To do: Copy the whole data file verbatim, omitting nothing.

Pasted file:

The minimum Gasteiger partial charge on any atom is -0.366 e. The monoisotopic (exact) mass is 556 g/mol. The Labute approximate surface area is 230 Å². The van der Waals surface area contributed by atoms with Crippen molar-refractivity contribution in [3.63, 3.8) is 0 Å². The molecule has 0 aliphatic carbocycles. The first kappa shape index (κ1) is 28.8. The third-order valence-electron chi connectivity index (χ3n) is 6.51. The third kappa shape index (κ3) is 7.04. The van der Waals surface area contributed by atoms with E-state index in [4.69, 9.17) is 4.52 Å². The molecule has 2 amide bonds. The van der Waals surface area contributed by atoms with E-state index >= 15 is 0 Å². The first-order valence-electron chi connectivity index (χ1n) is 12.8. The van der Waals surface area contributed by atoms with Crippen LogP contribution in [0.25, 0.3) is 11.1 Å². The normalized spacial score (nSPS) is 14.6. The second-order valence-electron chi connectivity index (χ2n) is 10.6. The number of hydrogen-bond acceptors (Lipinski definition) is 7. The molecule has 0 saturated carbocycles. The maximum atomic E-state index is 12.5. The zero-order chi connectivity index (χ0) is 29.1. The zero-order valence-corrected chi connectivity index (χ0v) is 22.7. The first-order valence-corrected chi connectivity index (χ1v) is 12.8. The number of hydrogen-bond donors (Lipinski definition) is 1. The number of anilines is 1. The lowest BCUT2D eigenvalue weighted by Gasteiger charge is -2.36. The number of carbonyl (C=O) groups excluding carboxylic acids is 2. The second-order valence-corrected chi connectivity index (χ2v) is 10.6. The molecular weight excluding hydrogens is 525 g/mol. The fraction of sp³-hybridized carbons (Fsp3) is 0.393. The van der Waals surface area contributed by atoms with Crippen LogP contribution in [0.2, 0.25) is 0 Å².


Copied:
The minimum Gasteiger partial charge on any atom is -0.366 e. The monoisotopic (exact) mass is 556 g/mol. The Labute approximate surface area is 230 Å². The van der Waals surface area contributed by atoms with Crippen molar-refractivity contribution in [3.63, 3.8) is 0 Å². The molecule has 0 aliphatic carbocycles. The first kappa shape index (κ1) is 28.8. The third-order valence-electron chi connectivity index (χ3n) is 6.51. The third kappa shape index (κ3) is 7.04. The van der Waals surface area contributed by atoms with E-state index in [4.69, 9.17) is 4.52 Å². The molecule has 2 amide bonds. The van der Waals surface area contributed by atoms with E-state index >= 15 is 0 Å². The first-order valence-electron chi connectivity index (χ1n) is 12.8. The van der Waals surface area contributed by atoms with Crippen LogP contribution in [0.25, 0.3) is 11.1 Å². The normalized spacial score (nSPS) is 14.6. The second-order valence-electron chi connectivity index (χ2n) is 10.6. The number of hydrogen-bond acceptors (Lipinski definition) is 7. The molecule has 0 saturated carbocycles. The maximum atomic E-state index is 12.5. The zero-order chi connectivity index (χ0) is 29.1. The zero-order valence-corrected chi connectivity index (χ0v) is 22.7. The first-order valence-corrected chi connectivity index (χ1v) is 12.8. The number of hydrogen-bond donors (Lipinski definition) is 1. The number of anilines is 1. The lowest BCUT2D eigenvalue weighted by Gasteiger charge is -2.36. The number of carbonyl (C=O) groups excluding carboxylic acids is 2. The second-order valence-corrected chi connectivity index (χ2v) is 10.6. The molecular weight excluding hydrogens is 525 g/mol. The fraction of sp³-hybridized carbons (Fsp3) is 0.393. The van der Waals surface area contributed by atoms with Crippen LogP contribution in [0.2, 0.25) is 0 Å².